Most ISPs guarantee internet speeds “up to” a certain upload or download speed. That means you may not always get the speeds you expect. Use to make sure your ISP delivers on its promise.

Modem and Wired Ethernet Connection

Modems are hardware devices that wrangle incoming and outgoing digital data between your computer and the transmission lines connected to your house.

Some high speed DSL, fiber optic and cable services allow you to plug a cable directly into your computer to connect to the internet instead of tapping into wifi like you would in a coffee shop.

Companies usually insist on wired connections because wireless connections can be slower and unreliable.  Increasingly, ISPs are only supplying customers with the technology they need to connect over Wi-Fi, so for a work-from-home job you may need additional equipment to access the internet with a wired connection.

A Word About Smartphones

There’s no doubt about it — having a smartphone is like carrying a mini-computer in your pocket. But that doesn’t mean they’re up to the task of an internet-based, work-from-home job.

First, there’s no way to connect your DSL, fiber optic or cable service to a smartphone. You also can’t hook a it up to a monitor, corded keyboard and other equipment you may need.

Even if you could, smartphones simply aren’t powerful or versatile enough to for the type of work you’ll be expected to perform online.

Where to Find Affordable Internet Service

Depending on the service providers in your area, you may be able to get internet as part of a package that also includes phone and/or cable service.

Sometimes service bundles are a good value, but they can be pricy. Try these options instead (eligibility requirements may apply).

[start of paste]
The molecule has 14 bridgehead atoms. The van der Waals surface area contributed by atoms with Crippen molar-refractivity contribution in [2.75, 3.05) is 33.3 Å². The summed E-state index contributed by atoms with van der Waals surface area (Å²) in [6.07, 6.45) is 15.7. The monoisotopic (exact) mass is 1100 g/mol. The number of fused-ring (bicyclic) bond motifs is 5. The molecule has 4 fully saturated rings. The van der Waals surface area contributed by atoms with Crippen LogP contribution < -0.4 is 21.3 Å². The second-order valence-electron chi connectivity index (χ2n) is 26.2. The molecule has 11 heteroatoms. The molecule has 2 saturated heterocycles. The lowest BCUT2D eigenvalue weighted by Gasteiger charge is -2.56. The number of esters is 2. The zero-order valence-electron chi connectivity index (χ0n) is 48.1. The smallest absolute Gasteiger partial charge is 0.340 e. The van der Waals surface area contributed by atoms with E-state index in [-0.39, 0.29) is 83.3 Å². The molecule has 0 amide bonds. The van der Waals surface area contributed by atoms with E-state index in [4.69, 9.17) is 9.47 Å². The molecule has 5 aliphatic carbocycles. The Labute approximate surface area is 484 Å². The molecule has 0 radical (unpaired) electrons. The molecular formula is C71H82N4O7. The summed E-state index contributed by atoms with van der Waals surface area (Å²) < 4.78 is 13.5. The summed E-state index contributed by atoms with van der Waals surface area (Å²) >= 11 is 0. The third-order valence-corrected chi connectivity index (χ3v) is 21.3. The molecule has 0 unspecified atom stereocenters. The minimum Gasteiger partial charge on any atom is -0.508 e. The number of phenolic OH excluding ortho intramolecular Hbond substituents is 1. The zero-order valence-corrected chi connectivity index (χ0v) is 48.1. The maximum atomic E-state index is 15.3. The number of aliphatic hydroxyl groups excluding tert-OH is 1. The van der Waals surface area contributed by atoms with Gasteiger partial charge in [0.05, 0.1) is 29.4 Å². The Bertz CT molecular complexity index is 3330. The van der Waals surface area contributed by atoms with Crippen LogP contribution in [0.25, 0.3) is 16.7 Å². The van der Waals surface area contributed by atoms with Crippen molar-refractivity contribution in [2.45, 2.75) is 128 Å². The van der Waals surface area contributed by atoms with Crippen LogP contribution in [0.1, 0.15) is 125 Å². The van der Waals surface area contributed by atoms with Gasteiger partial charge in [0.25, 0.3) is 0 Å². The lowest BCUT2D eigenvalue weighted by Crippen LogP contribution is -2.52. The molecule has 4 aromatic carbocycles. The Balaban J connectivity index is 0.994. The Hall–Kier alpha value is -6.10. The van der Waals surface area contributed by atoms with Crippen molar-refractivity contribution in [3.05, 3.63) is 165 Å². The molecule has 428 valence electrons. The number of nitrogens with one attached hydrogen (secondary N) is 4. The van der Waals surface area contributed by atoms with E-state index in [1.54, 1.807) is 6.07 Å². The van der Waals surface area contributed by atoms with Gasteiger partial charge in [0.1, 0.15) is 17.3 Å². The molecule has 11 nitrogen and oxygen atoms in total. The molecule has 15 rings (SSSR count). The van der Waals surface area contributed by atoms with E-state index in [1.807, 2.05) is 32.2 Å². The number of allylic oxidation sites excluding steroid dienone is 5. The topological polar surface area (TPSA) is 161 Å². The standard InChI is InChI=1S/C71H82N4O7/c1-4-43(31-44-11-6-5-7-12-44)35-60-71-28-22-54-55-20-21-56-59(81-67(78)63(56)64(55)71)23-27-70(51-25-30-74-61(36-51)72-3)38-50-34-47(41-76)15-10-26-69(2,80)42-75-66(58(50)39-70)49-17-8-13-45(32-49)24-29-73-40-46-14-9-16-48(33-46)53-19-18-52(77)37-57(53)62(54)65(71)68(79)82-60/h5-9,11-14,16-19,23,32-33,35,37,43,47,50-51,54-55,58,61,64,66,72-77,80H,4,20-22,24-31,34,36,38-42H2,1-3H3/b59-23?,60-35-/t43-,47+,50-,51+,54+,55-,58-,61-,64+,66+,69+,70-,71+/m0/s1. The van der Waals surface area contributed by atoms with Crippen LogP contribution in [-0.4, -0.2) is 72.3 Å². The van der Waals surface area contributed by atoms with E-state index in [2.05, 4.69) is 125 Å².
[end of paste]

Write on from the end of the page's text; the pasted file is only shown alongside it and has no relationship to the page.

Note: This information is accurate as of May 2018.

Access from AT&T

You may qualify for low-cost internet services if your household has:

  • At least one resident who participates in the U.S. Supplemental Nutrition Assistance Program (SNAP) and
  • An address in AT&T’s 21-state service area
  • A California address and at least one member of your household receives Supplemental Security Income (SSI) benefits

Find out more about the Access from AT&T Program here.

Comcast Internet Essentials

You may qualify to get internet for $9.95 per month if:

Find out more about the Comcast Internet Essentials Program here.

Cox Communications Low-Cost Home Internet Program

You may qualify to get internet for $9.95 per month if your family has a K-12 student and receives government assistance.

Find out more about the Cox Communications Low-Cost Home Internet Program here.

Frontier Lifeline Program

You may qualify for discounted internet services if you meet the requirements necessary in your state.

Find out more about the Frontier Lifeline Program here.


You may qualify for low-cost internet services based on your income or if you use SNAP, Medicaid or other programs.

Find out more about Lifeline here.

Spectrum Internet Assist  

You may qualify for affordable internet if someone in your household is in one of these programs:

  • The National School Lunch Program (NSLP)
  • The Community Eligibility Provision (CEP) of the NSLP
  • Supplemental Security Income (65 years or older)

Find out more about the Spectrum Internet Assist Program here.

Lisa McGreevy is a staff writer at The Penny Hoarder.